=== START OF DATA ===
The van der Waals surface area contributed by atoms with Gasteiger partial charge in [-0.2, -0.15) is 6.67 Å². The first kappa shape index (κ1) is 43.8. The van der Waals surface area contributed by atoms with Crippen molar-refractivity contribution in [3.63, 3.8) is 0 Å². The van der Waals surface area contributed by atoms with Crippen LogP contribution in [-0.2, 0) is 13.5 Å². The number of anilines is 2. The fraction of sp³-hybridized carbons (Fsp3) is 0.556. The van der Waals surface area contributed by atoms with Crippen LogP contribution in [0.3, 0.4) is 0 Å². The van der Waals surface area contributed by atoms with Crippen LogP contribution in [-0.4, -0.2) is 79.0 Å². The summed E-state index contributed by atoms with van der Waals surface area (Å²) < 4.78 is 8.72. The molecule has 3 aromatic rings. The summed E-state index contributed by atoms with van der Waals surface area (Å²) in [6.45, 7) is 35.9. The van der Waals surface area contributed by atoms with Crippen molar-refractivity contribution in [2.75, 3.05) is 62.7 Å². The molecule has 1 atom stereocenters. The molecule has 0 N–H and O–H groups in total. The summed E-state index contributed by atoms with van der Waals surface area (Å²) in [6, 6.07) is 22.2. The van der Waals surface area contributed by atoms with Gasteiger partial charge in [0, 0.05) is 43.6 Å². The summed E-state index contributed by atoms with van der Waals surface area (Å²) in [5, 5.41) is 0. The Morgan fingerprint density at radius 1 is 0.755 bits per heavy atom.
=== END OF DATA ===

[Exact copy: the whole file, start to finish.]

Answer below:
The van der Waals surface area contributed by atoms with Gasteiger partial charge in [-0.2, -0.15) is 6.67 Å². The first kappa shape index (κ1) is 43.8. The van der Waals surface area contributed by atoms with Crippen molar-refractivity contribution in [3.63, 3.8) is 0 Å². The van der Waals surface area contributed by atoms with Crippen LogP contribution in [-0.2, 0) is 13.5 Å². The number of anilines is 2. The fraction of sp³-hybridized carbons (Fsp3) is 0.556. The van der Waals surface area contributed by atoms with Crippen LogP contribution in [0.3, 0.4) is 0 Å². The van der Waals surface area contributed by atoms with Crippen LogP contribution in [-0.4, -0.2) is 79.0 Å². The summed E-state index contributed by atoms with van der Waals surface area (Å²) < 4.78 is 8.72. The molecule has 3 aromatic rings. The summed E-state index contributed by atoms with van der Waals surface area (Å²) in [6.45, 7) is 35.9. The van der Waals surface area contributed by atoms with Crippen molar-refractivity contribution in [2.75, 3.05) is 62.7 Å². The molecule has 1 atom stereocenters. The molecule has 0 N–H and O–H groups in total. The summed E-state index contributed by atoms with van der Waals surface area (Å²) in [6, 6.07) is 22.2. The van der Waals surface area contributed by atoms with Gasteiger partial charge in [0, 0.05) is 43.6 Å². The summed E-state index contributed by atoms with van der Waals surface area (Å²) in [5, 5.41) is 0. The Morgan fingerprint density at radius 1 is 0.755 bits per heavy atom.